Khrushchev became a ‘labor brigade commissar’ in 1921, charged with meting out sentences and punishments to counterrevolutionaries and saboteurs at a time of serious worker unrest. At the end of the 1920s, hundreds of thousands were sent to the mines and the region began its precipitous growth into a Soviet industrial heartland, the most densely populated area of Ukraine. Stalin had erased Pyatakov from the history books after his execution in 1937, but Gorbachev rehabilitated him during the reform period of the late 1980s.
On 3 January 1919, in Kyiv, an act of unification between the two Ukrainian states – the Ukrainian People’s Republic (UNR) and the West Ukrainian People’s Republic (ZUNR) – was passed, forming the Ukrainian People’s Republic. Two weeks later, the Bolsheviks invaded Kyiv. Fighting between Polish and Ukrainian forces in Galicia intensified.
In July, the Galician army was forced to withdraw from Galicia and unite with Petliura’s troops in eastern Ukraine, leaving all of eastern Galicia in Poland’s hands.
At this time, the troops of Anton Denikin – a White Army general in the Russian Civil War – invaded Kyiv and carried out a slaughter. Power in Kyiv seemed to change hands every few months. Peasants in Ukraine who wanted to protect their property formed armed detachments and elected local chieftains. Unions were formed and broken. A bloody peasant war was intensifying. Nestor Makhno, a notorious peasant chieftain and a confirmed anarchist, commanded 50,000 men as the ‘Black Army.’ They conducted pogroms and murder under the slogan of ‘All Power to the Soviets without the Communists.’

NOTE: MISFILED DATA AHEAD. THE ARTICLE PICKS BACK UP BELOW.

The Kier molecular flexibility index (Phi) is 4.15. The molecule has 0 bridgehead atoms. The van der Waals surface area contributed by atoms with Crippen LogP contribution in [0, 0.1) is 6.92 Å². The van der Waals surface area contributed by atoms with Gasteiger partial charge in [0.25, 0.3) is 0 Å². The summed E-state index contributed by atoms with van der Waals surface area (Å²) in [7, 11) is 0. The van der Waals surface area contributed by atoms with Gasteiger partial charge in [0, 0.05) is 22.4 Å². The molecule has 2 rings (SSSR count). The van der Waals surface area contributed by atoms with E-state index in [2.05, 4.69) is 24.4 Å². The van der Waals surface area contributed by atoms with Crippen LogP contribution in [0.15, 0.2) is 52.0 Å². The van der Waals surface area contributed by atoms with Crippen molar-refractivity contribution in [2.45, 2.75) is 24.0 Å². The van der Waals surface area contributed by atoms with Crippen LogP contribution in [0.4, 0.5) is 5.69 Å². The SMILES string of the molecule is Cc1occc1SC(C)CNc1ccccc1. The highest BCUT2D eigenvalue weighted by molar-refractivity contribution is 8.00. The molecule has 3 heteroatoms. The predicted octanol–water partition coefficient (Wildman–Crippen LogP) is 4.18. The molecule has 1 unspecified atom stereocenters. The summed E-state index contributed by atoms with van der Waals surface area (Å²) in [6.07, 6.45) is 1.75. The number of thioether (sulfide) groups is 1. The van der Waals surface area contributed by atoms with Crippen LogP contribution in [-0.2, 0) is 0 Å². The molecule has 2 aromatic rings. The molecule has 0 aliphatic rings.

World opinion blamed Petliura, whose army had suffered great losses during an epidemic of typhoid. He was torn by internal conflict. The Directorate was trapped by the Reds, Whites, Romanians and Poles. Petliura made a dramatic decision. He turned to Poland for support in return for handing over eastern Galicia and western Volhynia to Poland, thus receiving Marshal Jozef Piłsudski’s recognition as the only legitimate power in Ukraine.
Pilsudski believed that using Ukraine as a buffer between Poland and Russia would guarantee the safety of the Polish state. But when Allied forces occupied Kyiv in May 1920, Petliura did not find the support he had expected. Despite Piłsudski’s strict orders, Polish officers retook their former estates, threatening local peasants with inevitable reprisals in the event of opposition or any attempt to reignite hostilities. The Galicians could not forgive Petliura for selling their lands to Poland.
In June 1920, the Red Army launched a counterattack and took Kyiv. By August, Soviet forces were approaching Warsaw, which the Bolsheviks viewed as the gateway to Europe. But the Polish people did not rise up against the Polish government as the Reds had hoped. Thousands of volunteers joined the ranks of the Polish army, Piłsudski broke through the Bolshevik front, and Ukrainian troops made a contribution to the final victory over the Red Army. But the opponents of Piłsudski in Poland gained the upper hand and ended support for the Ukrainian People’s Republic. Ukrainian troops were interned.